First, Bob O’Brien, executive vice-president of finance and investment, offered a summary of the process:
New York continues to be our most active development market We continue to move forward with perhaps our most visible and ambitious project, Atlantic Yards. As we’ve indicated previously, we’ve acquired the vast majority of the land in Brooklyn necessary for the development. In the second quarter, the Empire State Development Corporation [ESDC] certified the draft EIS—environmental impact statement—adopted the General Project Plan, and authorized a public hearing. The first public hearing occurred in August and we expect a final ruling on approval of the EIS before the end of the year. Our long term objective is to build the Nets basketball team into a great franchise, relocate the team to Brooklyn, a city of two million people, and to develop a large-scale mixed use project with the Nets and the Frank Gehry-designed arena as catalysts for the project and the further development of Downtown Brooklyn. Our commitment to build affordable housing as part of this development is one of the largest of its kind and addresses a significant housing shortfall for the people of New York.”
Later, Joanne Minieri, executive vice-president and chief operating officer of Forest City Ratner, was asked about the governmental and nongovernmental hurdles facing Atlantic Yards. Her response:
We are in the ESDC approval process. We’ve had a public hearing in August. There will be two more community forums, and basically by September 29, the record will be closed for all public comment. We expect that within the last few weeks of November, ESDC will move to get the Public Authorities Control Board approval for the project. Right now, we’re basically receiving public comment and the state and city are reacting to them.
It sounds like the developer is receiving the comments, but that's the job of the ESDC (via consultants paid by FCR)--and not the city. Still, if the city is in fact reacting, shouldn't those agencies be telling us?
But Minieri neglected to mention another likely factor: a lawsuit over the use of eminent domain in the project, and perhaps also regarding the ESDC's environmental review.
One more boost
Near the end of the call, CEO Chuck Ratner felt compelled to bring up Atlantic Yards again:
I just want to add that there was an article in the past week or so, I think it was in the Crain’s in New York, which referenced polling on our project in Brooklyn. You know, you’ve read lots of negative publicity, bad article in New York magazine, but the truth is that poll came out extremely strong for us. Not only do we have the full commitment of the leadership, the governor, the mayor, the borough president, the speaker of the Assembly and the Senate, but we have very strong support, 60-plus percent from the people who live in Brooklyn. And that also, I think, speaks very well, to our track record, our credibility, the way we’ve hung in there and made our case, and it gives us real optimism for how it will come out.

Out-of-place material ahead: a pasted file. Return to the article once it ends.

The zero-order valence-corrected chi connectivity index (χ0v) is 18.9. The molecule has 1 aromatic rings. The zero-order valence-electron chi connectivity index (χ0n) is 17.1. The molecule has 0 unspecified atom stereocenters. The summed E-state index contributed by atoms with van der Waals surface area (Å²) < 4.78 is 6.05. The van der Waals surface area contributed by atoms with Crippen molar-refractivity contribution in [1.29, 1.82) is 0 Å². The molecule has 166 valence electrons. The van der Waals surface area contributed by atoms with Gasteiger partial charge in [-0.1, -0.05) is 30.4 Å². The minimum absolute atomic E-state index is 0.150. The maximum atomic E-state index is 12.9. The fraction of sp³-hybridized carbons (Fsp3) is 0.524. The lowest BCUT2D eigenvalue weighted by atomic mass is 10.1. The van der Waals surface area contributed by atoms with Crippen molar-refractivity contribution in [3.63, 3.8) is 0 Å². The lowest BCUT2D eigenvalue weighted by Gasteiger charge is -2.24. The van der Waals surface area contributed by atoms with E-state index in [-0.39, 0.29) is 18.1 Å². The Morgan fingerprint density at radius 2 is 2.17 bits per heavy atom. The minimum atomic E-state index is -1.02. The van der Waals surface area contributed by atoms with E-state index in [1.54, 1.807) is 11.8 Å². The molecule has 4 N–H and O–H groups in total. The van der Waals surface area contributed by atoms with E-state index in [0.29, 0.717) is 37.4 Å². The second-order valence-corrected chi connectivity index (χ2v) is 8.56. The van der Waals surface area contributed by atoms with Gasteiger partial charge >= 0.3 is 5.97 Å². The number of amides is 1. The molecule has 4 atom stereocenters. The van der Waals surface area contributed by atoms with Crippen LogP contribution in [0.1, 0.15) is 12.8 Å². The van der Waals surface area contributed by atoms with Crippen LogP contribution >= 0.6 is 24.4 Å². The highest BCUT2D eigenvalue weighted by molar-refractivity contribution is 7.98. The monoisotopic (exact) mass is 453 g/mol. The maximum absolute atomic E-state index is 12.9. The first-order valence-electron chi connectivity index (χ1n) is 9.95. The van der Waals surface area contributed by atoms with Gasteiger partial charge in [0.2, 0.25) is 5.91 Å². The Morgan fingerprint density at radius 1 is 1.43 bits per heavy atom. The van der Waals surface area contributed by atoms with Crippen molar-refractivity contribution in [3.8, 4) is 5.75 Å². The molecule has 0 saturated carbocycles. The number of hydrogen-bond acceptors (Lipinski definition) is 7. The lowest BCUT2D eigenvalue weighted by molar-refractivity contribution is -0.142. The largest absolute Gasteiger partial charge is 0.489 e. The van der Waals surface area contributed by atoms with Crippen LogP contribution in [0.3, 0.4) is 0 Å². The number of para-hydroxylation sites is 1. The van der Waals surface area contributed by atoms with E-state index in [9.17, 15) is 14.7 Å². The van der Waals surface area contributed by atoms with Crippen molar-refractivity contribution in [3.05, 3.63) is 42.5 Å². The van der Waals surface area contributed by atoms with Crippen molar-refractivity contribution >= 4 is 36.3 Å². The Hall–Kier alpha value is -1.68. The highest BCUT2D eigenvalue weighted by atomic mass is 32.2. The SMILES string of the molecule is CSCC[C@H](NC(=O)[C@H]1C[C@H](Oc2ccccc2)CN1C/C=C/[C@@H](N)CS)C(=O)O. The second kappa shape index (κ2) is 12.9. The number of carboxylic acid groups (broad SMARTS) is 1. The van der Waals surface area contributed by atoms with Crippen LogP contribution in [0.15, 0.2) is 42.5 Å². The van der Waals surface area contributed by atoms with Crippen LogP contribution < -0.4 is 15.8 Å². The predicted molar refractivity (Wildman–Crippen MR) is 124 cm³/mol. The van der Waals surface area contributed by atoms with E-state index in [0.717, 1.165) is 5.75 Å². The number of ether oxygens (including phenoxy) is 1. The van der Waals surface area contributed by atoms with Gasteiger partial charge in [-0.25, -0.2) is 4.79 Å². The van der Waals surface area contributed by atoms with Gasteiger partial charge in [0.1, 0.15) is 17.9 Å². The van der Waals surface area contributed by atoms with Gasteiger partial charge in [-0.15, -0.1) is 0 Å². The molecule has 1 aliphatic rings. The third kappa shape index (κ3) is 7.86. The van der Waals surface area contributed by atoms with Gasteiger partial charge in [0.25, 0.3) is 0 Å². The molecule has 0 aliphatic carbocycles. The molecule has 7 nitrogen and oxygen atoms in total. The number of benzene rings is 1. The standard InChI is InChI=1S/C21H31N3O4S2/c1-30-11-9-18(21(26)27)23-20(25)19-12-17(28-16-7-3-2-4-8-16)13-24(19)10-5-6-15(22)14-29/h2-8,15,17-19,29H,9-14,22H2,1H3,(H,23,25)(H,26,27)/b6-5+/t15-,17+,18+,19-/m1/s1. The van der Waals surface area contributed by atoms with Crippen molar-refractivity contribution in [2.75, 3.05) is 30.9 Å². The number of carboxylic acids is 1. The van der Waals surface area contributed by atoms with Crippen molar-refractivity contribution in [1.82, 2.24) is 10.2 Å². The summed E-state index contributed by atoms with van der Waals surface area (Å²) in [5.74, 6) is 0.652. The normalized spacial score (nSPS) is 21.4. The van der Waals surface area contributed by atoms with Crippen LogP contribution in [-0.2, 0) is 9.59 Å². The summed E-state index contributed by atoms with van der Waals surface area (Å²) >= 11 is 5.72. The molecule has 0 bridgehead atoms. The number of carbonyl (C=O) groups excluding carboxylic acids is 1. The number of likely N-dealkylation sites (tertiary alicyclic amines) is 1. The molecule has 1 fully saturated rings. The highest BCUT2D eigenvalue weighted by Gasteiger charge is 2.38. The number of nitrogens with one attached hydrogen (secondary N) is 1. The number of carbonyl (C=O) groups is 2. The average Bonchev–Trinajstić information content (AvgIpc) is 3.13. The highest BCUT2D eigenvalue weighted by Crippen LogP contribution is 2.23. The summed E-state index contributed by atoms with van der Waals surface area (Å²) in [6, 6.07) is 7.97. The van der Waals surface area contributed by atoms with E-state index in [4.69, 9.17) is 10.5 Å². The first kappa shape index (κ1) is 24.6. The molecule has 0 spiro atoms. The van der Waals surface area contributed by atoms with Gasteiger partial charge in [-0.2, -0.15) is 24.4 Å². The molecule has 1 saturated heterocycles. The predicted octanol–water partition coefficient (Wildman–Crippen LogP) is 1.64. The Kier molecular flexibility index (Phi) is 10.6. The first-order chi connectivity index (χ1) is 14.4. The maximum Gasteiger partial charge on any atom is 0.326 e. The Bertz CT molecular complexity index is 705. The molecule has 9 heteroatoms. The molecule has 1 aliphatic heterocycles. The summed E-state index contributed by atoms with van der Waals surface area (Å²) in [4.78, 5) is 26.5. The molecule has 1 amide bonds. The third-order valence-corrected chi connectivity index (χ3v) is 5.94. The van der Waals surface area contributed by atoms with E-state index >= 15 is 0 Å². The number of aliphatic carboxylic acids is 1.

[Note: it sounded to me like Ratner said "bad article" rather than "that article" in reference to the New York magazine piece, but if any listener hears differently, let me know.]
As I argued, the poll was deeply flawed, and different questions might have yielded a different result. Had the conference call been held a day later, though, Ratner undoubtedly would have cited the election results as well.
As for how the developer has "made our case," well, that's not clear. Was Ratner talking about the no-towers brochure? The apparently-shelved Brooklyn Standard? The stage-managed public hearing? The "absolute absence of democratic process" that the New York magazine article identified?
Forest City restructuring
As for the restructuring in which Forest City Ratner properties will be folded into the parent Forest City Enterprises, Chuck Ratner said the deal with his cousin had been under discussion for years. Minieri added:
Clearly it is a great time to sell real estate. Forest City [Enterprises] and [Forest City Ratner CEO] Bruce [Ratner] were able to negotiate a fair price as well as a tax-effective structure. The resulting transaction provides Bruce, who is now 61 years old, with greater liquidity and a marketable asset for his estate planning.”
Bruce Ratner will own 4% of the company stock and will become a member of the Forest City Enterprises board. Chuck Ratner said that Bruce Ratner will continue in his role, noting that the latter had commented, “This business is my life.”
Was the restructuring because, as suggested on No Land Grab, Bruce Ratner was having trouble raising capital? None of the analysts in the call raised the question, and none have done so since the deal was announced last month.